A comparative proteomic approach for the analysis of TG2 interactome in kidney fibrotic membranes. (A) Workflow of the strategy for the isolation of TG2-interacting proteins. TG2 was immunoprecipitated from kidney membrane fractions obtained from WT and TG2-null kidneys (used as negative controls). TG2-associated proteins were isolated by IP using a monoclonal anti-TG2 antibody (IA12) crosslinked to magnetic beads. The TG2 coimmunoprecipitates (TG2 IP) were proteolytically digested directly on beads and analyzed via SWATH acquisition MS. Five TG2 IP samples per treatment were analyzed by data-independent acquisition (DIA) using 34 static SWATH windows of m/z 15. A spectral library, produced by shotgun/data-dependent acquisition (DDA) MS on a pool of all samples, was used for extracting the SWATH quantitative data. Differences between WT and TG2 KO precipitated proteins (representing the background) were identified by a paired sample z test, leading to the TG2 interactome. (B) Kidney fractions (membrane [M] and cytosolic [C]) were validated by Western blotting for enrichment of membrane marker (Na+/K+ ATPase) or tubulin. TG2 was detected in Western blots of the fractions before and after TG2 IP. (C) Coomassie staining of TG2 immunoprecipitates separated by SDS-PAGE. The rectangular area identifies the precipitated TG2. Std. TG2, purified guinea pig liver TG2. (D) Sample size and animal numbers (N) used in the study; n indicates independent experiments. (E) Number of proteins identified as specifically associated with TG2 in UUO and sham-operated kidney membranes by z test (P≤0.05; n≥4) after exclusion of nuclear, mitochondrial, and ribosomal proteins.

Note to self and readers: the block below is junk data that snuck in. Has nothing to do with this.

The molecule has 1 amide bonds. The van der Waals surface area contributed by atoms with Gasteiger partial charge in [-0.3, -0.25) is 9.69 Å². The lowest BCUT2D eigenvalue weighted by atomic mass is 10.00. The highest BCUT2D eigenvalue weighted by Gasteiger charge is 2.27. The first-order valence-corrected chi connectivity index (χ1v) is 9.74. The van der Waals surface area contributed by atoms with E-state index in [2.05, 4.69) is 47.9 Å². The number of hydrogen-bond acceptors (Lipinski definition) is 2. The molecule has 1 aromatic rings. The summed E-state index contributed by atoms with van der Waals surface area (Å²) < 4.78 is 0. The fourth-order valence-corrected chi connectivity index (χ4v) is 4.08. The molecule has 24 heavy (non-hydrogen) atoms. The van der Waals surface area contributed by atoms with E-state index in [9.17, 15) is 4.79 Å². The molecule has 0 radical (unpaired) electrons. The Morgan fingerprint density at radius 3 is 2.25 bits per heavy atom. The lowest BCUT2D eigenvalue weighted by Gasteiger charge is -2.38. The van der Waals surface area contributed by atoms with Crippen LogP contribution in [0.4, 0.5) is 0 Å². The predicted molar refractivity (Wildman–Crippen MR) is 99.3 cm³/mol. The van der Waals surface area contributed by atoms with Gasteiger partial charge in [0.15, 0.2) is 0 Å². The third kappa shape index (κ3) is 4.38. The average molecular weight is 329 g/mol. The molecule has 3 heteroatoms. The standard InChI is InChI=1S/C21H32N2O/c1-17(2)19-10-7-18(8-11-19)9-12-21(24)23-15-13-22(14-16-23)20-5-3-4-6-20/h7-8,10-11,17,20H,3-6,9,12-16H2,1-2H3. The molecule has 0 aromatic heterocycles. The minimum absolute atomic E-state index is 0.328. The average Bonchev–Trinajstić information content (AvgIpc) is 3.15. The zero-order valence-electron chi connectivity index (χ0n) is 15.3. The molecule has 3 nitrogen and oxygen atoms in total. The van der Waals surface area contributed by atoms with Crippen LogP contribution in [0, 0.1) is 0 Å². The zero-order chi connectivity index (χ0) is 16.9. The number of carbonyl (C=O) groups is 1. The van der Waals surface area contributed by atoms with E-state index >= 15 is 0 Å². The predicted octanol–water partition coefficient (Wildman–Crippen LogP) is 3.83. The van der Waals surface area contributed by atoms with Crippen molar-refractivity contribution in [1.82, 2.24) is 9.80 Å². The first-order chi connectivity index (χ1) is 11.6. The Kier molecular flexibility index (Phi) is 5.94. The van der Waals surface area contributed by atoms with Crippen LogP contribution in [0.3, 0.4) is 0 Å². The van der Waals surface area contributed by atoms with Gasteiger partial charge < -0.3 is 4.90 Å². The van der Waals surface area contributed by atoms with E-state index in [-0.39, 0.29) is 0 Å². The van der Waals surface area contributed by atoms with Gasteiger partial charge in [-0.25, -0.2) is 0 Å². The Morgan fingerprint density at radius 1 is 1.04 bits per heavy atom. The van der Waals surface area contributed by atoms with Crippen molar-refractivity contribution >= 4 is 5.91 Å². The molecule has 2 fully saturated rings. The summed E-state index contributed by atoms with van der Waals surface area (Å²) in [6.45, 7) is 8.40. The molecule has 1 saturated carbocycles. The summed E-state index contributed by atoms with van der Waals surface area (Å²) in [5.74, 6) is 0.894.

Table 1. - Specific TG2 partner proteins in the UUO kidney (membrane fraction)
Identification Name n P Value U/S
DESP Desmoplakin 5 1.22E−13 U
HSP7C Heat shock cognate 71-kD protein 5 7.67E−10 U
CALM Calmodulin 5 1.83E−08 U/S
CAZA2 F-actin–capping protein subunit-α2 5 1.97E−08 U
GPX1 Glutathione peroxidase 1 5 4.52E−07 U
ADH1 Alcohol dehydrogenase 1 5 9.40E−07 U/S
POSTN Periostin 4 1.03E−06 U
MYO1D Unconventional myosin-Id 5 3.52E−06 U
GLRX1 Glutaredoxin-1 4 5.61E−06 U
GLRX3 Glutaredoxin-3 5 1.40E−05 U
PROF1 Profilin-1 5 1.89E−05 U
TGM2 Transglutaminase 2 5 3.31E−05 U/S
HSPB1 Heat shock protein-β1 5 3.68E−05 U
VATH V-type proton ATPase subunit H 5 5.98E−05 U
ADDG γ-Adducin 5 6.66E−05 U
AT2A2 Sarcoplasmic/endoplasmic reticulum calcium ATPase 2 5 8.58E−05 U
SVIL Supervillin 4 1.01E−04 U
COR1C Coronin-1C 5 1.38E−04 U
IQGA1 Ras GTPase-activating–like protein IQGAP1 5 1.50E−04 U/S
TCPE T-complex protein 1 5 3.17E−04 U
UBP5 Ubiquitin C-terminal hydrolase 5 5 4.59E−04 U
FLOT2 Flotillin-2 4 5.38E−04 U
NAMPT Nicotinamide phosphoribosyltransferase 5 6.56E−04 U/S
PCKGC Phosphoenolpyruvate carboxykinase 5 8.93E−04 U/S
RAB1A Ras-related protein Rab-1A 5 9.16E−04 U
SDC4 Syndecan-4 5 9.34E−04 U
LDHA l-lactate dehydrogenase A chain 4 1.04E−03 U
MYO1G Unconventional myosin-Ig 5 1.21E−03 U
K1C20 Keratin, type I cytoskeletal 20 4 1.35E−03 U
COEA1 Collagen-α1(XIV) chain 5 1.64E−03 U
COCA1 Collagen-α1(XII) chain 4 1.68E−03 U
HIP1 Huntingtin-interacting protein 1 4 1.86E−03 U
LIMS1 LIM and senescent cell antigen-like–containing domain protein 1 5 2.47E−03 U/S
SAR1B GTP binding protein SAR1b 5 2.79E−03 U
SPTA1 Spectrin α-chain, erythrocytic 1 5 2.92E−03 U/S
FLNA Filamin-A 5 2.98E−03 U
ANK3 Ankyrin-3 5 3.03E−03 U